In Westinghouse E. & M. Co. v. Brooklyn R.T. Co., 276 F. 152, 164 (D.C.), the court said: "As between the parties (i. e., B.R.T. and the 1902 trustee), it does not make any difference whether property was deposited with the trustee in accordance with one theory or the other or both. As between the two trustees, however, only that property can escape the lien of the 1895 mortgage which was acquired with bonds which had been authenticated and delivered for the purpose of enabling B.R.T. to acquire property from a third party, as distinguished from transactions where B.R.T. acquired property, not with 1902 bonds nor with their proceeds, but with general funds or in some way other than with the 1902 bonds or their proceeds, and thereafter obtained bonds from the 1902 trustee for such property."
It was held that the junior mortgage would have a lien if property was acquired with authenticated bonds delivered to the mortgagor "under circumstances where the authentication and delivery of bonds, the acquisition of property, and the pledge with the trustee were all parts of the same transaction." This was not so in the case at bar, where the subsequently acquired equipment was paid for out of the railroad's general funds, and from time to time thereafter bonds issued to replenish its treasury.
In Mississippi Valley Trust Co. v. Southern Trust Co., 261 F. 765 (8 C.C.A.) it appears that a railroad gave a mortgage with after-acquired property clauses, and thereafter sold all its property to another railroad. The question was whether the after-acquired property clauses were a prior lien on lines and equipment built and acquired by the purchasing company, as against a mortgage which the purchasing company gave to raise funds to build and obtain the subsequently acquired lines and equipment.
The court held that the original company, by selling out its property, "went out of business and was no longer a going concern," and that "the purchaser did not take over its franchise as a successor," that a vendee who takes title by ordinary purchase is not a successor, and that the property thereafter acquired by the purchasing company is not subject to the after-acquired property lien of the mortgage of the vendor company. The Metropolitan Trust Co. Case, supra, was cited, and attention called to the fact that the after-acquired clause there was differently phrased, and that in that case there was consolidation of railroad companies and not purchase by one from the other.
The last of the cases, Farmers' Loan & Trust Co. v. Denver L. & G.R. Co., 126 F. 46 (C.C.A.), also shows circumstances quite different. The railroad company having given a mortgage with an after-acquired property clause, and desiring to acquire another piece of property for its use, made an agreement whereby this property was placed in the hands of a trustee, to be conveyed to the railroad when the agreed purchase price was paid. The purchase price becoming due, the vendor demanded payment, and a third person was induced to advance the money to pay the vendor, taking the note of the railroad and the trustee therefor, secured by a conveyance of the property to a new trustee. The question was whether the after-acquired mortgage clause became a first lien on this property as against the one who advanced the money to pay off the original vendor. The court very properly held that, the railroad never having paid for or acquired title to the property, the after-acquired property clause of the mortgage did not attach.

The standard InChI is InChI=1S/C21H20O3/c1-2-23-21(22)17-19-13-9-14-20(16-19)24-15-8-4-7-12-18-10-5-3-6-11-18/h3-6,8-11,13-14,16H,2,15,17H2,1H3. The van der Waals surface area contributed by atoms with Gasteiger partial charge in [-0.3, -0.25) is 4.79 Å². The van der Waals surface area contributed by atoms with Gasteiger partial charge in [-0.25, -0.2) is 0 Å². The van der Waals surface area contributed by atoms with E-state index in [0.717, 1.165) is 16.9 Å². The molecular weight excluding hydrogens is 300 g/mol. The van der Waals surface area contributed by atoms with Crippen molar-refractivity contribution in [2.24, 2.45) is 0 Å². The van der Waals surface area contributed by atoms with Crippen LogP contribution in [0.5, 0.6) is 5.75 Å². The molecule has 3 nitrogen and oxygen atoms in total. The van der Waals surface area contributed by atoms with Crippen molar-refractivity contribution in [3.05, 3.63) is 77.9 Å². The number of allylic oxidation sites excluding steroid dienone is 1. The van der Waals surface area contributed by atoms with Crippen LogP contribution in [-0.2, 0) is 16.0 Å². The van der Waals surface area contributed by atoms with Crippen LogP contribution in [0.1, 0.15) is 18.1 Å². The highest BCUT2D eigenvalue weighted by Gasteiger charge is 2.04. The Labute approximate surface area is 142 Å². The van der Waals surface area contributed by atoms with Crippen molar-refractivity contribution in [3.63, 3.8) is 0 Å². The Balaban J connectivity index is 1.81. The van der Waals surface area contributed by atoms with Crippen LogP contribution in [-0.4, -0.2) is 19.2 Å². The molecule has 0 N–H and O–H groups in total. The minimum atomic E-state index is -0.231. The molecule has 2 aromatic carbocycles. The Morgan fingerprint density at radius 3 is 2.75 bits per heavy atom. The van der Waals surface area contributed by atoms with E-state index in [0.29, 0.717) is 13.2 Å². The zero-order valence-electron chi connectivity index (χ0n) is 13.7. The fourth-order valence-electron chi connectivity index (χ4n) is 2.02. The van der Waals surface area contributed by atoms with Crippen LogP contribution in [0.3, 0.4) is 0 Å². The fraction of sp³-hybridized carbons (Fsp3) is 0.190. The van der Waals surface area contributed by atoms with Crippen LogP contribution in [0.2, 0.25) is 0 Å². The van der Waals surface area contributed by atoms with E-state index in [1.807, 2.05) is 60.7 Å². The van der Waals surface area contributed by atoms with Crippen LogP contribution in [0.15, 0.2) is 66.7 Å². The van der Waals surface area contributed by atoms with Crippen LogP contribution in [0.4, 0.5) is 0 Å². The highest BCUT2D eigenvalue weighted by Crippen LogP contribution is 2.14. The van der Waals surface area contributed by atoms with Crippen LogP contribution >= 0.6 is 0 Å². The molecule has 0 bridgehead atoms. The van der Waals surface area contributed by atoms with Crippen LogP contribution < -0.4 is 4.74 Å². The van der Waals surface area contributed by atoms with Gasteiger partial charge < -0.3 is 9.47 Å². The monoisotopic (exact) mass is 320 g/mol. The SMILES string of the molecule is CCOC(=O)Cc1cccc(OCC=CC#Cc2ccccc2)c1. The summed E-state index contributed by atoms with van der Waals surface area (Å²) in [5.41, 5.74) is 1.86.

From our examination of the record we are satisfied that, under the practice here followed, the issuing of the general mortgage bonds cannot fairly be considered as part of transactions in the acquirement of the additional equipment, but rather as a refinancing of, inter alia, the obligations incurred from time to time by the consolidated company in its purchase of equipment, whereby the equitable and legal title thereto inhered in the purchaser before the general mortgage bonds had any part in the transactions.
We direct that the decree of the District Court be modified to conform with the foregoing views; that is to say, by excluding from the lien of the first lien mortgage the above-named extensions and additions of about 15 miles of railroad lines. As so modified, the decree is affirmed. Appellants shall pay 75 per cent. and appellees 25 per cent. of the costs of this court.
© 1998 VersusLaw Inc.